Clarivate Introduces New Open Access Data into Web of Science Journal Citation Reports
Increasing transparency through rich insights into the contribution of open access content to scholarly journals
Clarivate Analytics announced the addition of open access data to the Journal Citation Reports profile pages to increase transparency around open access models in scholarly publishing. The Journal Citation Reports is an annual journal report from the Web of Science, the world’s largest publisher-independent global citation database.
The new data show each journal’s articles by access model. This provides the research community with transparent, publisher-neutral information about the relative contribution of articles published free to read and re-use under Creative Commons licenses (‘gold open access’) to a journal’s overall volume of content and citations. The new feature is in beta until the launch of the 2020 Journal Citation Reports in June.
For the approximately 5,200 hybrid journals in the Journal Citation Reports, readers will now quickly and easily be able to identify:
- the number of papers published via the traditional subscription model, and
- those published via Creative Commons licenses.
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The research publishing landscape is undergoing rapid change, disrupting the longstanding dominance of the subscription model and replacing it with open access models. Both funders and publishers are looking to improve transparency of open access, with publishers under increasing pressure to eliminate or shorten embargoes, improve open access options, and to ‘flip’ traditional subscription or hybrid journals to make all research articles freely accessible and re-usable upon publication via a Creative Commons license.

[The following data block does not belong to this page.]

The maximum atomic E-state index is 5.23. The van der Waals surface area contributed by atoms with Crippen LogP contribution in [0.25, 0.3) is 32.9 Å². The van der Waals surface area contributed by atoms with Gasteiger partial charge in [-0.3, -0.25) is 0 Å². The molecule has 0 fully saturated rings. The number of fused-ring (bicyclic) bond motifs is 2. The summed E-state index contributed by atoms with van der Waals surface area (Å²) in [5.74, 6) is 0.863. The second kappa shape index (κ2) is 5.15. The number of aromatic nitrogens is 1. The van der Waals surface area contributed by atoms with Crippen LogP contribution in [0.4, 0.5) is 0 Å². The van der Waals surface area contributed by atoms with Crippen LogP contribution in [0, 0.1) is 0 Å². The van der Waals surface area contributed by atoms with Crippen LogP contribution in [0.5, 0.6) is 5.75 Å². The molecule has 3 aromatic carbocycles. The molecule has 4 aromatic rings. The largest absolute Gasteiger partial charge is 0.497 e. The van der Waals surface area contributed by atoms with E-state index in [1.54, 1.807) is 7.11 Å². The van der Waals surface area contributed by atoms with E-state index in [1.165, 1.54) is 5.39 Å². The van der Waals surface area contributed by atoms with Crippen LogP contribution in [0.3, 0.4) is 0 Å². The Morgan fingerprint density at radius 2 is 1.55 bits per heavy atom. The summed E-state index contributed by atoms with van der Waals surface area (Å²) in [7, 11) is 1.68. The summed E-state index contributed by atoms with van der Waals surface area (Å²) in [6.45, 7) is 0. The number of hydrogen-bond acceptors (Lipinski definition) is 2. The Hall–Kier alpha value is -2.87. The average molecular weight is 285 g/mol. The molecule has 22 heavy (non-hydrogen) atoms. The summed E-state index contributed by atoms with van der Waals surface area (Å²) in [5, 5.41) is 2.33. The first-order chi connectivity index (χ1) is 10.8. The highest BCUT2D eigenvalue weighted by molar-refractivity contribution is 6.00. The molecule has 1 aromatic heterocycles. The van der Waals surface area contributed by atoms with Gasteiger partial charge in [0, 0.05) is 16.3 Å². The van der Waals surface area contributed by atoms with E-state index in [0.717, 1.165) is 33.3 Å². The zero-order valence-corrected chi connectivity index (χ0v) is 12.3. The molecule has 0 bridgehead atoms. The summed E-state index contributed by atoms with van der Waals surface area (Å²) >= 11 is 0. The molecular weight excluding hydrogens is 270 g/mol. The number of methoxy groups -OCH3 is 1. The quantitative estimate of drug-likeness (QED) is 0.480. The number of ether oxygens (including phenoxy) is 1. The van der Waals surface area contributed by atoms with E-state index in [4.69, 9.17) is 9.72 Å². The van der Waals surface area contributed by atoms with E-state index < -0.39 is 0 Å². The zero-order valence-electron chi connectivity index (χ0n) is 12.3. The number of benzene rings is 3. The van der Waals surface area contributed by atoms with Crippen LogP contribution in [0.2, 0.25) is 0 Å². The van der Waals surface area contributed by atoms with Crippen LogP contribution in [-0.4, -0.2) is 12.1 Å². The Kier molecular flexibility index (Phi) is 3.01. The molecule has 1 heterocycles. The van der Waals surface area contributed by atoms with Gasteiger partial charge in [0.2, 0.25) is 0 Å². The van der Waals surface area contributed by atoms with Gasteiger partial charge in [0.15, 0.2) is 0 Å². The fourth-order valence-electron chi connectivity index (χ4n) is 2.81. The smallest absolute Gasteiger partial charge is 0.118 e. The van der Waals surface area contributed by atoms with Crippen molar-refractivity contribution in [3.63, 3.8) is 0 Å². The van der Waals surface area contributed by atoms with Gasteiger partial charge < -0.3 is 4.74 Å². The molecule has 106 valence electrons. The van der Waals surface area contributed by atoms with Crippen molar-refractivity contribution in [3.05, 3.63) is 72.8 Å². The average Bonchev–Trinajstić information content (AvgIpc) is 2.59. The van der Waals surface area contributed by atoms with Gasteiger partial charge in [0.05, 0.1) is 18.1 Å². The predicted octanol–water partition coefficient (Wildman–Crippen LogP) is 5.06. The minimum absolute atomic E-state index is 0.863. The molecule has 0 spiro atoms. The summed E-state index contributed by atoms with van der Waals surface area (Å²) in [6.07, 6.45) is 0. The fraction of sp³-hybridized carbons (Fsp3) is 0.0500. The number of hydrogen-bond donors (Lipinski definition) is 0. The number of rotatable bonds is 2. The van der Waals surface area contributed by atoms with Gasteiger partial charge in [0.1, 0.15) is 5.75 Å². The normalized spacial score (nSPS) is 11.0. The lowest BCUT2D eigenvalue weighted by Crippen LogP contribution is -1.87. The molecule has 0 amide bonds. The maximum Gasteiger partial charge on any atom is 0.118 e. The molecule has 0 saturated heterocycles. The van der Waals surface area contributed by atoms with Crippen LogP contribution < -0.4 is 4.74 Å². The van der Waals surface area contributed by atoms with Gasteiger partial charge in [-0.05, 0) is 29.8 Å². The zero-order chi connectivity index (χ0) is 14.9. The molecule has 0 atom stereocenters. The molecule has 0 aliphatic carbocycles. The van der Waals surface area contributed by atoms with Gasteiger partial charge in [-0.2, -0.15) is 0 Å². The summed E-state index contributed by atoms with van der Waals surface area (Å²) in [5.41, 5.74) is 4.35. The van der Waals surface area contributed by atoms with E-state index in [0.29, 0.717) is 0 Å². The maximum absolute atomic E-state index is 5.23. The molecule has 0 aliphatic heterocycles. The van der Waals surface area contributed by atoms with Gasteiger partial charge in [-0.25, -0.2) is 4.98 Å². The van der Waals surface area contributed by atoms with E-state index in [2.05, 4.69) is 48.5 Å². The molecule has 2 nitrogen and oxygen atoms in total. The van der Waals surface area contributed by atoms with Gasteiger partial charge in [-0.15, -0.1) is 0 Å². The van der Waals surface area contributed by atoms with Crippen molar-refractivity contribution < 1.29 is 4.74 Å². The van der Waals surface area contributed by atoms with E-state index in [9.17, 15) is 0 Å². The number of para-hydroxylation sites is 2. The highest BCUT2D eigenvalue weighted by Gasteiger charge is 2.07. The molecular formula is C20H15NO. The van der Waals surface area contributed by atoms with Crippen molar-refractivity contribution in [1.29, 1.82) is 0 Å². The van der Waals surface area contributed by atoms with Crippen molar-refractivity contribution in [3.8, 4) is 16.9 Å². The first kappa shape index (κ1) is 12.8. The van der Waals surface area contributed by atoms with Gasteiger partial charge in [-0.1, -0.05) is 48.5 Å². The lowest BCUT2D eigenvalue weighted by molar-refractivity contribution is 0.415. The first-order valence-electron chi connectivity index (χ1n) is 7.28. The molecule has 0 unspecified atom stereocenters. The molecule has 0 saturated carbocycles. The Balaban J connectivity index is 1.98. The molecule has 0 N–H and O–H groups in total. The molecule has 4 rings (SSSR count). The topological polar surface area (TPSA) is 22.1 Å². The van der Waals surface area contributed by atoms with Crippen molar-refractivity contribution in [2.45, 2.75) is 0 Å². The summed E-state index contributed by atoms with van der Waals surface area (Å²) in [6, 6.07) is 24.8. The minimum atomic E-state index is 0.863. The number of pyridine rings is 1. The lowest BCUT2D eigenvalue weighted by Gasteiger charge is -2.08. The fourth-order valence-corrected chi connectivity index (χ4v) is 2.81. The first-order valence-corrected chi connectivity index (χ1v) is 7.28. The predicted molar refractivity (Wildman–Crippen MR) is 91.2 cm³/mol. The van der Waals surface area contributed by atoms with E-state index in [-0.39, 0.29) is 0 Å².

Dr. Nandita Quaderi Editor-in-Chief of the Web of Science said: “This is the latest initiative in a long line of actions Clarivate has taken to support open research. When Dr. Eugene Garfield published the first Journal Citation Reports in 1975, all journals were printed and open access did not exist. How journals are published and accessed has changed, but the purpose of the Journal Citation Reports remains the same: to provide a rich set of data to help the research community better understand a journal’s contribution to the literature and influence on scholarly discourse.
“Introducing additional open access data into the Journal Citation Reports from the Web of Science will help us all understand the impact of research published via gold open access. With the additional data provided, funders and publishers will be able to make better informed, more confident decisions on open access policy and strategy, furthering their objectives of increasing transparency around open access to academic research.”
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Researchers are increasingly interested in open access publishing. Including descriptive open access data in the Web of Science Journal Citation Reports allows researchers to quickly and easily view the amount of gold open access content (if any) in their preferred journal and see how it contributes to the overall citation performance of the journal. It also enables them to monitor community norms in their research discipline by viewing the extent to which their peers are making articles available via gold open access options. This information could also help publishers make data-driven decisions on when/whether to ‘flip’ journals from a subscription or hybrid model to fully open access.
Libraries have many competing demands on their time – negotiating transformative agreements with publishers, educating faculty and students, and tracking evolving policies from multiple stakeholders. The new descriptive data enables them to quickly understand the relative contribution of open access articles to a journal’s overall volume of content and citations, help patrons comply with funder open access mandates, and dispel myths about open access with visualizations that show how reputable journals offer open access.
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